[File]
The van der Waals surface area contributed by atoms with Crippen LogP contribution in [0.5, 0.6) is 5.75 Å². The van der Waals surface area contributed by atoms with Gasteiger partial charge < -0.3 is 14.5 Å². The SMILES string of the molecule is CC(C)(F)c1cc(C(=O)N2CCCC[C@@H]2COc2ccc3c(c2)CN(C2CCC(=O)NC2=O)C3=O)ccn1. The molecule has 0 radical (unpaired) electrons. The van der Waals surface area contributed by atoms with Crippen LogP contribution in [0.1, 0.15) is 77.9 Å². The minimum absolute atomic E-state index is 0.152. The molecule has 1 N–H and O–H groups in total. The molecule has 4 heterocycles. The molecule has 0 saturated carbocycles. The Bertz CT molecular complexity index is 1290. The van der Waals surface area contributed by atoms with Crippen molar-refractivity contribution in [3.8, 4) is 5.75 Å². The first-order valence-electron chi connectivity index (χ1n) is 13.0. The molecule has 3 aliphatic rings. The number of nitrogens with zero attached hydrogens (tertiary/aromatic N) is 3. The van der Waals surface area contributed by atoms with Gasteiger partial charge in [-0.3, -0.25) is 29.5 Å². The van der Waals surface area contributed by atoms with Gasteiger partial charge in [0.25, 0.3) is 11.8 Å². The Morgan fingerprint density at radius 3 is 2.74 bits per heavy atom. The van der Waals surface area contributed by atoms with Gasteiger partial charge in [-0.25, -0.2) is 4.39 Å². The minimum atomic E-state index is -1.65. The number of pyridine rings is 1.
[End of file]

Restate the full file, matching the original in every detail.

The van der Waals surface area contributed by atoms with Crippen LogP contribution in [0.5, 0.6) is 5.75 Å². The van der Waals surface area contributed by atoms with Gasteiger partial charge < -0.3 is 14.5 Å². The SMILES string of the molecule is CC(C)(F)c1cc(C(=O)N2CCCC[C@@H]2COc2ccc3c(c2)CN(C2CCC(=O)NC2=O)C3=O)ccn1. The molecule has 0 radical (unpaired) electrons. The van der Waals surface area contributed by atoms with Crippen LogP contribution in [0.1, 0.15) is 77.9 Å². The minimum absolute atomic E-state index is 0.152. The molecule has 1 N–H and O–H groups in total. The molecule has 4 heterocycles. The molecule has 0 saturated carbocycles. The Bertz CT molecular complexity index is 1290. The van der Waals surface area contributed by atoms with Crippen molar-refractivity contribution in [3.8, 4) is 5.75 Å². The first-order valence-electron chi connectivity index (χ1n) is 13.0. The molecule has 3 aliphatic rings. The number of nitrogens with zero attached hydrogens (tertiary/aromatic N) is 3. The van der Waals surface area contributed by atoms with Gasteiger partial charge in [-0.3, -0.25) is 29.5 Å². The van der Waals surface area contributed by atoms with Gasteiger partial charge in [0.25, 0.3) is 11.8 Å². The Morgan fingerprint density at radius 3 is 2.74 bits per heavy atom. The van der Waals surface area contributed by atoms with Gasteiger partial charge in [-0.25, -0.2) is 4.39 Å². The minimum atomic E-state index is -1.65. The number of pyridine rings is 1.